Major energy studies: 

Nordic Energy Research

Nordic Energy Research is the platform for joint Nordic Energy Research and policy development under the auspices of Nordic Council of Ministers. It promotes cooperation in research and policy between Denmark, Finland, Iceland, Norway and Sweden.

Role of government: 

Danish Ministry of Climate, Energy and Building

The Danish Ministry of Climate, Energy and Building (previously known as the Ministry of Climate and Energy), established in November 2007, was created as a part of the government's increased efforts to promote a greener and more sustainable society. The ministry is responsible for national and international efforts to mitigate climate change, as well as for energy, national geological surveys in Denmark and Greenland, and for meteorology.

Danish Energy Agency (DEA)

The Danish Energy Agency (DEA) was established in 1976, and is an agency under the Ministry of Climate, Energy and Building. It is responsible for all tasks related to the production, transmission and utilisation of energy, and its impact on climate change. Its principal function is to ensure the legal and political framework for reliable, affordable and clean supply of energy in Denmark.

Government agencies in sustainable energy: 

Danish Energy Saving Trust

The Danish Energy Saving Trust is an independent body established in 2010 as a trust under the auspices of the Ministry of Climate, Energy and Building, replacing the Danish Electricity Saving Trust. The scope of the previous organisation's work has been expanded from electricity savings to cover savings and more efficient use of all forms of energy in every sector other than transport.

Commission on Climate Change Policy

The independent Danish Commission on Climate Change Policy was established by government in 2007 and was charged with the task of identifying the long‐term climate and energy policies needed to achieve independence from fossil fuels. The Climate Commission’s proceedings were attended by the Ministry of Climate, Energy and Building, the Ministry of Economic and Business Affairs, the Ministry of the Environment and the Ministry of Finance. The Commission published its findings in September 2010 and ceased activities in November 2011.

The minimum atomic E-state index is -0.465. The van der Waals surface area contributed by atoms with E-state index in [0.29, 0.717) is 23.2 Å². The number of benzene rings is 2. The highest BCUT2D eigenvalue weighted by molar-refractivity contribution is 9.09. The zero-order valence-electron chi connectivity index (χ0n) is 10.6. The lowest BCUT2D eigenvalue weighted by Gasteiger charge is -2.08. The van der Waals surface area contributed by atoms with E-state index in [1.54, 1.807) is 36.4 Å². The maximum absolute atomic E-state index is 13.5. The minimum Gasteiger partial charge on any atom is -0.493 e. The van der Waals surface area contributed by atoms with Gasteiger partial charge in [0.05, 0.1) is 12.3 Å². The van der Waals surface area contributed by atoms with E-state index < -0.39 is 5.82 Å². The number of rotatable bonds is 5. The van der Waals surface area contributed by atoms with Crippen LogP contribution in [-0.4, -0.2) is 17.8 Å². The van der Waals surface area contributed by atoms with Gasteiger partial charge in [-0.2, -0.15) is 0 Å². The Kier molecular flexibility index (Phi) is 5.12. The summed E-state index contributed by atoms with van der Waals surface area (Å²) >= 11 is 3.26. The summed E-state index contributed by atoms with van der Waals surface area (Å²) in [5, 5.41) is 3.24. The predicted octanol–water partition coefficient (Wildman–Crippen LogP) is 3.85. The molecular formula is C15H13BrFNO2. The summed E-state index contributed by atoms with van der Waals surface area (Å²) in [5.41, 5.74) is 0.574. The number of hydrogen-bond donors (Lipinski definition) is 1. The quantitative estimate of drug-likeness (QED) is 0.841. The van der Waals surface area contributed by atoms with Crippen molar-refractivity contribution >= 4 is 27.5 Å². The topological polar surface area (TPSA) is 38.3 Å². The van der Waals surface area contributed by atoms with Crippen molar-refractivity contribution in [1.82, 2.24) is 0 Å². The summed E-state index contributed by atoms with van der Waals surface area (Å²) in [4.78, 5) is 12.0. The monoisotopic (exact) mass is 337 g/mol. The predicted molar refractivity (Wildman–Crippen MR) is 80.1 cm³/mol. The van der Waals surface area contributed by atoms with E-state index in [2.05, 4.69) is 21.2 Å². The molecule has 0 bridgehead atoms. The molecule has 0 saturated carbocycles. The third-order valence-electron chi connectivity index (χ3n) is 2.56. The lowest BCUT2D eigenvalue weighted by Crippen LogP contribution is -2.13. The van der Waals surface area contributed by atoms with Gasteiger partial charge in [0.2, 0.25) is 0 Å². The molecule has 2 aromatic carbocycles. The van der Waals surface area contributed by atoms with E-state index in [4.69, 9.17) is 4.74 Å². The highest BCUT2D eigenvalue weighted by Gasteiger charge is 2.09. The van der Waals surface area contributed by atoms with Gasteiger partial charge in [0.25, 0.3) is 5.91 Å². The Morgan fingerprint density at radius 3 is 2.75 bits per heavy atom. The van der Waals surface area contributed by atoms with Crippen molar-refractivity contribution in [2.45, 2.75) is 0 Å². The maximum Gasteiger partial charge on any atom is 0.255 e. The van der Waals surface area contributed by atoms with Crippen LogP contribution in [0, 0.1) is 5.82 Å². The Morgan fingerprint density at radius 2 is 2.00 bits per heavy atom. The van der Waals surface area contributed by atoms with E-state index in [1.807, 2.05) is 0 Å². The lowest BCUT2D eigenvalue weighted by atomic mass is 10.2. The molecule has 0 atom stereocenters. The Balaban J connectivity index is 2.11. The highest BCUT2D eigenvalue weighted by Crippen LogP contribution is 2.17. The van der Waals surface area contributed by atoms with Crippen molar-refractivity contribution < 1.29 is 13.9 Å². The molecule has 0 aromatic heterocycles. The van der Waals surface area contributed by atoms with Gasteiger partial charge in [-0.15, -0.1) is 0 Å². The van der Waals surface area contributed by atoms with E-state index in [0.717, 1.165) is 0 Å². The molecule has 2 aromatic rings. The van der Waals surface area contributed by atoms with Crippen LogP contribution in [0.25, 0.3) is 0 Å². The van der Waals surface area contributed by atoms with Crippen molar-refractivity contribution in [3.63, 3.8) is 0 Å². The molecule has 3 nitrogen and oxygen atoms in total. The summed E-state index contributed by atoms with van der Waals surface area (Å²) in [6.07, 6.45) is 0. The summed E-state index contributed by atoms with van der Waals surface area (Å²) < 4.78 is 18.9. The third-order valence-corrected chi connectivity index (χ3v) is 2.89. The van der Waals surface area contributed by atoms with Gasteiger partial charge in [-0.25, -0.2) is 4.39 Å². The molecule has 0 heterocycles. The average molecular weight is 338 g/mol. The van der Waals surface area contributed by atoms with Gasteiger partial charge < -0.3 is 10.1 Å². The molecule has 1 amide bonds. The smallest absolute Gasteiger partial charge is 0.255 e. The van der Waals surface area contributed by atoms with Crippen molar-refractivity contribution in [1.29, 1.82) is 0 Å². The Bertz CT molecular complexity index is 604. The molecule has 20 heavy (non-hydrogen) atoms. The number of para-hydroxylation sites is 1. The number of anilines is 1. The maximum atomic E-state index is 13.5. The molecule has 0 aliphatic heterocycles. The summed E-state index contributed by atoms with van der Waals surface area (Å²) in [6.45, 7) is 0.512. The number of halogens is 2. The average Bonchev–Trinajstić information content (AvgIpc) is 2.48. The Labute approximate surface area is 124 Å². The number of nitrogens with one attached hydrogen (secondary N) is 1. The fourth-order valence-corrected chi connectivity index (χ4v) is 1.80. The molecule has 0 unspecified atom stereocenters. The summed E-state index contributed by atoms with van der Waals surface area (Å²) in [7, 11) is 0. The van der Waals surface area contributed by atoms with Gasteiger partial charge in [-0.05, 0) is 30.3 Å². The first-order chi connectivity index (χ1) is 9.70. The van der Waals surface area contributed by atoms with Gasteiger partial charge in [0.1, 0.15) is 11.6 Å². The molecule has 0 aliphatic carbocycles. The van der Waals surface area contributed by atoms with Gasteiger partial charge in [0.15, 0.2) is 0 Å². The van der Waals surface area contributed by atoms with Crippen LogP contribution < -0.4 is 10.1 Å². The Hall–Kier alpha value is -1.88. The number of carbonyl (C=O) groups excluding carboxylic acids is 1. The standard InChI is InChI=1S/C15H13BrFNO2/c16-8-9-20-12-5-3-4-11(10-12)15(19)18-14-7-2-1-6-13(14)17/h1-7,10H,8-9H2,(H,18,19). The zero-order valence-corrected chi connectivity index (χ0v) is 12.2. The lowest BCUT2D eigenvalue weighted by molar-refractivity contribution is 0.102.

Energy planning procedures: 

In late November, Denmark launched a new bidding round for the construction of 450MW of offshore wind capacity across six sites, plus 50MW capacity for the testing of new turbines. However, this news came as a revised connection timetable was released for existing pipeline projects, which showed delays of more than a year for at least 1.5GW of offshore capacity, specifically the 600MW Kriegers Flak and 400MW Horns Rev projects, plus 500MW of nearshore capacity. These persistent delays, combined with broader grid issues, threaten the country’s ability to meet its ambitious wind energy targets, resulting in a fall down the rankings in the wind index.

The Danish transmission system operator is responsible for planning the Danish electricity network. The TSO published network expansion projects as part of the yearly system plans. Scenarios used in the grid planning process are developed first by the TSO, with collaboration from external experts in the field. Market simulation and internal grid modelling is then done by, informing the production of an expansion plan. This plan is then submitted to the Ministry of Climate, Energy and Buildings (MoCEB) for review, with a mandated 6-week lag period before project implementation can begin following plan submission.

Generally, projects to not need approval from the MoCEB, byt in individual cases the Ministry can mandate the necessity of project approval. The current plan is known as Systemplan 2011, and takes into account the October 2011 renewable energy targets of 100% renewable energy supply in 2050, and electricity and heat supply being 100% renewable in 2035.

Energy regulator Date of creation: 

The Danish Energy Regulatory Authority (DERA) regulates the Danish markets for electricity, natural gas and district heating.

Degree of independence: 

The board of DERA consists of a chairman, six ordinary members, and two alternates. All board members shall neither seek nor follow any instruction from any public or private entity. The Minister of Climate and Energy formally appoints the members of the board, but the Minister has no powers of instruction in relation to the board members.

The secretariat consists of three individual energy divisions (natural gas, electricity, and heating). The secretariat of DERA is managed by Director General Finn Dehlbæk.